The Evidence from Isotopes
For my dissertation for the Advanced Diploma in British Archaeology I reviewed the isotope evidence for the Anglo-Saxon migration. Was there really a migration or did the inhabitants of Britain simply adopt germanic culture?
I reviewed the evidence from three different sites – West Heslerton, Berinsfield and Eastbourne (with some additional information from Llandough). I am not a great fan of isotope studies. For oxygen isotope studies:
- the margin of error is greater than the authors acknowledged
- various processes (evaporation from ponds, cooking, brewing, stewing) can all affect the results
- the values for eastern England are very similar to those from northern Europe and it is therefore difficult to distinguish between migrants and locals
All three sites also used strontium isotope studies but all noted that the local variation in strontium isotopes was greater than the regional variation. My conclusion was that these were therefore of little value.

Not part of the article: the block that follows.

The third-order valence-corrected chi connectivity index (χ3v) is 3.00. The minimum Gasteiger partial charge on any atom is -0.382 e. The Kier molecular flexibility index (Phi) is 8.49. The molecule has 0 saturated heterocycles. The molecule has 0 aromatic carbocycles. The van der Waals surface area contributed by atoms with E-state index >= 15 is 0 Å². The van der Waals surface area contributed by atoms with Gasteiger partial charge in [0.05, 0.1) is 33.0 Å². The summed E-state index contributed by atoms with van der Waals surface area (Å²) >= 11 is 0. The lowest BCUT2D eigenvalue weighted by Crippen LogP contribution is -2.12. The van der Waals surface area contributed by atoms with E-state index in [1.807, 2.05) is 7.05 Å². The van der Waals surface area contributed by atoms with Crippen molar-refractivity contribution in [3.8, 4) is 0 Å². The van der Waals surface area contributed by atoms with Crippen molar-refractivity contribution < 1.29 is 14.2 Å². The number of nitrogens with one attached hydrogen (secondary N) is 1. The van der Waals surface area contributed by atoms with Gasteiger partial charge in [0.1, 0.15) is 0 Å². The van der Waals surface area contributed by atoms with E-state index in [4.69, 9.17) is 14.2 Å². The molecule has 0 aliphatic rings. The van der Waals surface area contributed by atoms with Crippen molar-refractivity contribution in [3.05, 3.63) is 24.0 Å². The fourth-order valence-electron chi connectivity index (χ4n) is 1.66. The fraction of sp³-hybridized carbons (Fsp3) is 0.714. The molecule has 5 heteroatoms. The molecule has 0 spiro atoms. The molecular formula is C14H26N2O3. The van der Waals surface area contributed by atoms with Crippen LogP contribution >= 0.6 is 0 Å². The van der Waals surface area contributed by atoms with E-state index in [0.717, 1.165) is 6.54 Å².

There are conclusions that can be drawn from the oxygen isotope measurements. The remains with no grave goods were more likely to have the isotopic signature of a migrant. In other words the migrants appear to have been the 5th century equivalent of today’s migrants trying to cross the English Channel. They weren’t bringing with them germanic culture, that culture was already here.
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